Despite the weakening of the caste system, India remains a fairly stratified society. Indians care about a person's background and position in society as is the case elsewhere in the world. This attitude, when combined with the legacy of colonial rule, results in some rather interesting, if unfortunate consequences. Paler skin is deemed desirable but there is no discrimination on the basis of color.

Getting Around

India is big and there are lots of interesting ways to travel around it, most of which could not very well be described as efficient or punctual. Allow considerable buffer time for any journey with a fixed deadline (eg. your flight back), and try to remember that getting there should be half the fun.

Note that travel in much of the North-East (with the notable exception of Assam) and parts of Andaman and Nicobar,  Jammu and Kashmir, Lakshadweep,  Rajasthan,  Himachal Pradesh and Uttaranchal will require obtaining a Protected Area Permit (PAP). The easiest way to get one is to request it along with your visa application, in which case it will be added to your visa. Otherwise, you will need to hunt down a local Ministry of Home Affairs office and battle with bureaucracy.

By plane

Map of airports in India

India's large size and uncertain roads make flying a viable option, especially as prices have tumbled in the last few years. Even India's offshore islands and remote mountain states are served by flights, the main exceptions being Sikkim and Arunachal Pradesh (although crossing over from neighbouring states is fairly easy). Due to the aviation boom over the last few years, airports have not been able to keep up with the air traffic. Most Indian airports continue to function with one runway and a handful of boarding gates. Check in and security queues can be terribly long, especially in Delhi and Mumbai. India has recently built two new international airports in Hyderabad and Bengaluru, which are modern and well-equipped. Mumbai and New Delhi airports have been upgraded. The newly constructed terminal 3 in the Delhi airport is the 8th largest terminal in the world.In South Cochin(Kochi) airport is the fourth busiest airport in India in terms of international passenger traffic is the primary base for Air India Express operations and is a focus city for Air Asia India, Air India, Indigo, Jet Airways and SpiceJet.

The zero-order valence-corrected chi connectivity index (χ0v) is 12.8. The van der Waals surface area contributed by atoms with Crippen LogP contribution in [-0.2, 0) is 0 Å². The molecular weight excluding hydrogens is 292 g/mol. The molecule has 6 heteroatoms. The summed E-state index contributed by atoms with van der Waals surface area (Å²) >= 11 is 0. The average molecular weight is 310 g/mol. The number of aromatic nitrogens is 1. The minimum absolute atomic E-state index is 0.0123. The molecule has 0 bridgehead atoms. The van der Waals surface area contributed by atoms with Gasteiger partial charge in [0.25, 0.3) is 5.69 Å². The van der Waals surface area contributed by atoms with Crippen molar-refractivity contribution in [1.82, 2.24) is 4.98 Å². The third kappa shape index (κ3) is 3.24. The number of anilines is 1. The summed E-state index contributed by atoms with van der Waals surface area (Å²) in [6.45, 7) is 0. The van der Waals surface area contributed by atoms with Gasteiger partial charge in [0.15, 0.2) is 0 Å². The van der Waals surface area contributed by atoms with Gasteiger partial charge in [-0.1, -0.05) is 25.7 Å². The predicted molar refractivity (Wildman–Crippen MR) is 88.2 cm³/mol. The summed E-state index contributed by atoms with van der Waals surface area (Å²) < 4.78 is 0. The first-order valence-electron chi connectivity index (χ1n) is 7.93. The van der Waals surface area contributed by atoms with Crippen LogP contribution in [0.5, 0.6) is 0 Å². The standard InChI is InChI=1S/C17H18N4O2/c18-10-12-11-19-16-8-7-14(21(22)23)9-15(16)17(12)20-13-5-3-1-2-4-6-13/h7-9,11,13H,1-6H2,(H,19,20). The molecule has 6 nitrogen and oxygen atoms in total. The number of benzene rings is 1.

In northern India, particularly Delhi,  heavy winter fog can wreak havoc on schedules. Flights to small airports up in the mountains, especially to Leh in Ladakh (which is reachable only by plane for most the year), are erratic at the best of times.